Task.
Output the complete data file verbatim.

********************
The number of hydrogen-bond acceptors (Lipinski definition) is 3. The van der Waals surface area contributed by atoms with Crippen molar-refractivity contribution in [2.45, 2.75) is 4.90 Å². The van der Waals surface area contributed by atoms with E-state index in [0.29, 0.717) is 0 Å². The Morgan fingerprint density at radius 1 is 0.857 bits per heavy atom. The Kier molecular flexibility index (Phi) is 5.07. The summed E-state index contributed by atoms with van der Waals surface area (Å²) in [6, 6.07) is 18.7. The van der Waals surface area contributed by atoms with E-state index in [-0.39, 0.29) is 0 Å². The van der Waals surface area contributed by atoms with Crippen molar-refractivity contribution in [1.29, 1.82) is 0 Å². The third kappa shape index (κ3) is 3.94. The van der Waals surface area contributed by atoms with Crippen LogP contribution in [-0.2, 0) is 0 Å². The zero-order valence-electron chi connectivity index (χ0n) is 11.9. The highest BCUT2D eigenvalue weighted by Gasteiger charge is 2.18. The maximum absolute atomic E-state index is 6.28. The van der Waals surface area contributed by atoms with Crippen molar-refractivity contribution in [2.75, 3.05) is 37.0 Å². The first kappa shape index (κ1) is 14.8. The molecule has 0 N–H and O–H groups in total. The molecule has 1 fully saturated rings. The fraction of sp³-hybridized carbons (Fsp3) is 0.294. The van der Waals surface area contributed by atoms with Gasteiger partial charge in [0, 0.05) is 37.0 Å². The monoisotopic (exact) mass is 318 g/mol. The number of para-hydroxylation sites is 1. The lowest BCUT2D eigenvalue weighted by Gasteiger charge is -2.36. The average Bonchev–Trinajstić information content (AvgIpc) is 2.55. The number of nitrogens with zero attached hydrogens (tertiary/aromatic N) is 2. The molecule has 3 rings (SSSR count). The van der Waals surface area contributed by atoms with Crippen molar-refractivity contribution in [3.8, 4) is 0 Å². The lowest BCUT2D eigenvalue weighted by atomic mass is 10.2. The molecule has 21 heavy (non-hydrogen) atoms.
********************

The number of hydrogen-bond acceptors (Lipinski definition) is 3. The van der Waals surface area contributed by atoms with Crippen molar-refractivity contribution in [2.45, 2.75) is 4.90 Å². The van der Waals surface area contributed by atoms with E-state index in [0.29, 0.717) is 0 Å². The Morgan fingerprint density at radius 1 is 0.857 bits per heavy atom. The Kier molecular flexibility index (Phi) is 5.07. The summed E-state index contributed by atoms with van der Waals surface area (Å²) in [6, 6.07) is 18.7. The van der Waals surface area contributed by atoms with E-state index in [-0.39, 0.29) is 0 Å². The van der Waals surface area contributed by atoms with Crippen molar-refractivity contribution in [1.29, 1.82) is 0 Å². The third kappa shape index (κ3) is 3.94. The van der Waals surface area contributed by atoms with Crippen LogP contribution in [-0.2, 0) is 0 Å². The zero-order valence-electron chi connectivity index (χ0n) is 11.9. The highest BCUT2D eigenvalue weighted by Gasteiger charge is 2.18. The maximum absolute atomic E-state index is 6.28. The van der Waals surface area contributed by atoms with Crippen molar-refractivity contribution in [2.75, 3.05) is 37.0 Å². The first kappa shape index (κ1) is 14.8. The molecule has 0 N–H and O–H groups in total. The molecule has 1 fully saturated rings. The fraction of sp³-hybridized carbons (Fsp3) is 0.294. The van der Waals surface area contributed by atoms with Gasteiger partial charge in [0, 0.05) is 37.0 Å². The monoisotopic (exact) mass is 318 g/mol. The number of para-hydroxylation sites is 1. The lowest BCUT2D eigenvalue weighted by Gasteiger charge is -2.36. The average Bonchev–Trinajstić information content (AvgIpc) is 2.55. The number of nitrogens with zero attached hydrogens (tertiary/aromatic N) is 2. The molecule has 3 rings (SSSR count). The van der Waals surface area contributed by atoms with Crippen molar-refractivity contribution in [3.8, 4) is 0 Å². The lowest BCUT2D eigenvalue weighted by atomic mass is 10.2. The molecule has 21 heavy (non-hydrogen) atoms.